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Blurred lines putting enterprise security at risk

Wed, 6th May 2015
FYI, this story is more than a year old

There is more impetus on businesses to ensure security across networks as technology in the workplace evolves and more companies implement BYOD strategies. That's according to Dell as Privacy Awareness Week (May 3-9) heats up.

Dell says that blurred lines between work and play sees privacy at risk.

“Our mobile devices know more about us than ever before. We can use them to track our health and fitness levels, make mobile payments and control our household thermostats. But the unprecedented levels of personal information stored on these devices cause huge privacy concerns for people who use them for work,” says Jeff Morris, general manager, end user computing, Dell.

“Effective security measures is especially important for companies with a Bring-Your-Own-Device policy,” he says. “BYOD is a popular style for work for many businesses and, with an increased blurring of the lines between work and play, there are employee concerns that their privacy is at risk.”   Morris says if employees believe their personal information can be accessed or monitored by IT departments, they are likely to work around security policies. “But while ensuring privacy is important, you also need to protect the enterprise information accessed from and residing on employees' mobile devices,” he says.   Morris continues, “Creating a secure enterprise workspace on personal devices can help address privacy concerns. The workspace separates enterprise data and applications from personal ones.

“As a result, personal data and apps can't mix with or capture enterprise information,” he says. “This approach protects employee privacy, since IT manages only the secure workspace. By contrast, traditional MDM solutions allow IT to control the entire device and access all the data on it.”   Dell claims social media on smartphones is a hacker's dream.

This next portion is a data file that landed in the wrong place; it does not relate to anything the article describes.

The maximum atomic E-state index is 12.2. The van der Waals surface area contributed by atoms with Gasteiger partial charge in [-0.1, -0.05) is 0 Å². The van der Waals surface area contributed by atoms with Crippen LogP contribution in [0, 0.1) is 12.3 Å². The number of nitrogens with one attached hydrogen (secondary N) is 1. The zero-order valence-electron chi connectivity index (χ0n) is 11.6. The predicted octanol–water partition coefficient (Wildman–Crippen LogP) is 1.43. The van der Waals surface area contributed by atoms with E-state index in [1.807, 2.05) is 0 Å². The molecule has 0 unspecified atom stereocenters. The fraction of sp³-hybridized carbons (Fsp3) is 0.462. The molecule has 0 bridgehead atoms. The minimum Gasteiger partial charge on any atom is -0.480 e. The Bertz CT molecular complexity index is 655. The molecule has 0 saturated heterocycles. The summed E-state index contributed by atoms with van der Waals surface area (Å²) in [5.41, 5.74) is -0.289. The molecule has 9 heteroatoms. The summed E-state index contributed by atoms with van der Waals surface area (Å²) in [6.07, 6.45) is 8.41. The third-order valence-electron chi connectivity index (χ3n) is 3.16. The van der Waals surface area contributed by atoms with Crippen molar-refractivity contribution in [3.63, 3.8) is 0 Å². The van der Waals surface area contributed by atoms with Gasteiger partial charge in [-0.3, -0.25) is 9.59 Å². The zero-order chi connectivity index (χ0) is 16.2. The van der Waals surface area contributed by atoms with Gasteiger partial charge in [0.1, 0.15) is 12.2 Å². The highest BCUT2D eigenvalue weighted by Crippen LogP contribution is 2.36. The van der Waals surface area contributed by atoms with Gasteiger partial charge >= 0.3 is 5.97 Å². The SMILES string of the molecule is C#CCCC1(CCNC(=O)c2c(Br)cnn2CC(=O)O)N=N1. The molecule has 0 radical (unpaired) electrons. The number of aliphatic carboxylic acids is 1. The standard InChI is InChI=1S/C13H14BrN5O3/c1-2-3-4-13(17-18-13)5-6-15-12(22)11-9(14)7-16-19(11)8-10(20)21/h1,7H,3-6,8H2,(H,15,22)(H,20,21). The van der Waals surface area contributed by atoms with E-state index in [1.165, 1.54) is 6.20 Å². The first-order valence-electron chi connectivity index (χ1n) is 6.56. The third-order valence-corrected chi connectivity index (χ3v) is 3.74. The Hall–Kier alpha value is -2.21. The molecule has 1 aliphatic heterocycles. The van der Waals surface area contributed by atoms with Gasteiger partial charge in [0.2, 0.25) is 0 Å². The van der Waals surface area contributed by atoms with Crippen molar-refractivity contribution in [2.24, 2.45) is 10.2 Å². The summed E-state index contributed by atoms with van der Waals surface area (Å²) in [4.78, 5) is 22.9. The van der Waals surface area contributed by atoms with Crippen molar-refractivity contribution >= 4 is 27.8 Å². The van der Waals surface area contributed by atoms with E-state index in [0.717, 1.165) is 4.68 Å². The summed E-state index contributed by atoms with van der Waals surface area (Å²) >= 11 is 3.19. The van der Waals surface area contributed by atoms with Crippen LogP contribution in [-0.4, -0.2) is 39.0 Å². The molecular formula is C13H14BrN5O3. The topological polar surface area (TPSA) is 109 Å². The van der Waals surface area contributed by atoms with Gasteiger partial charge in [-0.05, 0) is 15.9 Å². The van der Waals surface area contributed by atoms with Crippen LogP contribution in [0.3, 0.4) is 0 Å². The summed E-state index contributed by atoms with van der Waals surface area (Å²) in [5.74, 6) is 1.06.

Ian Hodge, managing director at Dell Software ANZ, explains, “With many people taking security for granted, coupled with the fact that social media and mobility trends continue to grow, there are huge risks involved in respect to security and privacy issues.”   He says, “If we continue the trends of smart device, social media and mobility adoption, we could see a future where things like identity theft, ransom ware, data theft and fraud are commonplace.

“If a smart device is lost and your social identities are automatically logged in, cyber criminals can obtain a plethora of information and gain access to businesses and end-users most valuable possession – their data,” says Hodge.   Hodge says online trust needs to be bolstered by demonstrating the commerce sites are well protected irrespective of how they are accessed, from both a corporate and consumer perspective.

“Hacking is a clear and present danger for organisations that store customer databases and credit card information,” he says. “And it's not just a monetary issue, the impact of being hacked has wider implications. Online shopping, for example, may suffer credibility issue, as people will not be confident to share their personal and financial details.”   According to the company, privacy is more important than ever before as underground hacker markets boom.

“Online privacy and ensuring all your online entities are secure has never been more important, says Simon Ractliffe, general manager and director at Dell SecureWorks.

“The underground hacker markets are booming with counterfeit documents including new identity kits, passports, utility bills, social security cards and driver's licenses. These documents enable many kinds of in-person fraud, whether it is buying a high-end purchase with a duplicated credit card, applying for bank loans or attempting government fraud,” he says.   “It's clear the underground hackers are monetising every piece of data they can steal or buy,” says Ractliffe. “Additionally, they are beginning to sell the tools to enable would-be hackers to progress and commit opportunistic crimes, as well as conduct online and in-person fraud.

Ractliffe says malware, infected computers, walk-through guides and hackers-for-hire are all available to purchase on the underground hacker market.   “In order to prevent this criminal activity and ensure your sensitive information stays private, it is essential organisations, as well as individuals, stay aware of the threat and implement proactive measures to ward against the loss of data,” he says. 

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